Becoming You Through Poverty and Adversity
How would your life be different if you grew up poor? What if your father left you and your mother? Would you be willing to give up your child because you can not afford to take proper care of her? Would you be willing to forgiving to your friend who has turned his back on you? Difficult situations and decisions that the main characters in, Tillie Olsen’s I Stand Here Ironing, and Sherman Alexie’s, This is What It Means to Say Phoenix, Arizona, went through because of family circumstances and poverty. The adversity that arose from poor economic situations compelled the characters to make decisions that they otherwise would not make. However, without this adversity the characters would not have become the persons they did.
In, I Stand Here Ironing, the story begins during the great depression. Everyone was poor, no one worked, and those that did took what they could find. The mother, who is the main character and provides the monologue about her daughter, was young when she was married, young when her daughter was born, and young when her husband walked out on the family. Alone she had to provide for herself and her daughter. As a result her daughter was left to the care of people who she did not like, and who did not care for her very well. Her mother knew she needed her and did not want to be apart from her. She must have also known that separation would lead to emotional scarring. Repeatedly though, she made decisions that kept them apart. She had to work and there was no husband to help.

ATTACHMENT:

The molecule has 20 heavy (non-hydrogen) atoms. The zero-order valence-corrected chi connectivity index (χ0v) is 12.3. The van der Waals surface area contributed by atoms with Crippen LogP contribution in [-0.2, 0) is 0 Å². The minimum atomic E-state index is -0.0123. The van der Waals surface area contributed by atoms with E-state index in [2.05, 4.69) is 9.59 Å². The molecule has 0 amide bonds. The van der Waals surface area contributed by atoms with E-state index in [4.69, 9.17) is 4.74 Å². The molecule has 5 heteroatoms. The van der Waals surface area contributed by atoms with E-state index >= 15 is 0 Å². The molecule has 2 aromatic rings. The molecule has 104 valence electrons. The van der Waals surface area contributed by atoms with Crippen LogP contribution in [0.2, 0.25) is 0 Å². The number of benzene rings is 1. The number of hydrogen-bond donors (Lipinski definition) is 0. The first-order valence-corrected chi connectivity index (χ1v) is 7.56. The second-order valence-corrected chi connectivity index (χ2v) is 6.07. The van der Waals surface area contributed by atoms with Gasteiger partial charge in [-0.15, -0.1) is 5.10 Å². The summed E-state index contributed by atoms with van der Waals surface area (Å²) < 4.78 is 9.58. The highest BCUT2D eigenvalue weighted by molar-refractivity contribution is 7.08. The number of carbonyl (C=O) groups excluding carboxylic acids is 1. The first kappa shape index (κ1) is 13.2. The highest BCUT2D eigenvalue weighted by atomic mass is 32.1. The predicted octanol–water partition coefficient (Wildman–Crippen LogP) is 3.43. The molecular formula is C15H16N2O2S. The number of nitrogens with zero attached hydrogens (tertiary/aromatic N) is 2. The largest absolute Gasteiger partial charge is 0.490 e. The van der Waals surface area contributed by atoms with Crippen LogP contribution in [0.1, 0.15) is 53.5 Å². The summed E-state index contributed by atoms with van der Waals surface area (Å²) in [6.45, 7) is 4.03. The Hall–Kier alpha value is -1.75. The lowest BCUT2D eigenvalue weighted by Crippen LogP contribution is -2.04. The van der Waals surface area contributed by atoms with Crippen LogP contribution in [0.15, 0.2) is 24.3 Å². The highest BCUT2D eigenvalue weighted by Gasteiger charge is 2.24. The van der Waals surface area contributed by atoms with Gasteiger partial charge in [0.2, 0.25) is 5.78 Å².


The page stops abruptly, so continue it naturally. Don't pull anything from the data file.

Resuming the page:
The mother made difficult decisions about how to keep her daughter. She sacrificed time together to maintain employment. This was at the expense of Emily’s happiness and well being, and eventually led to an emotionless child. As an infant, “I had to leave her daytimes with the woman downstairs to whom she was no miracle at all, for I worked or looked for work and for Emily’s father…” (Olsen 316). The woman...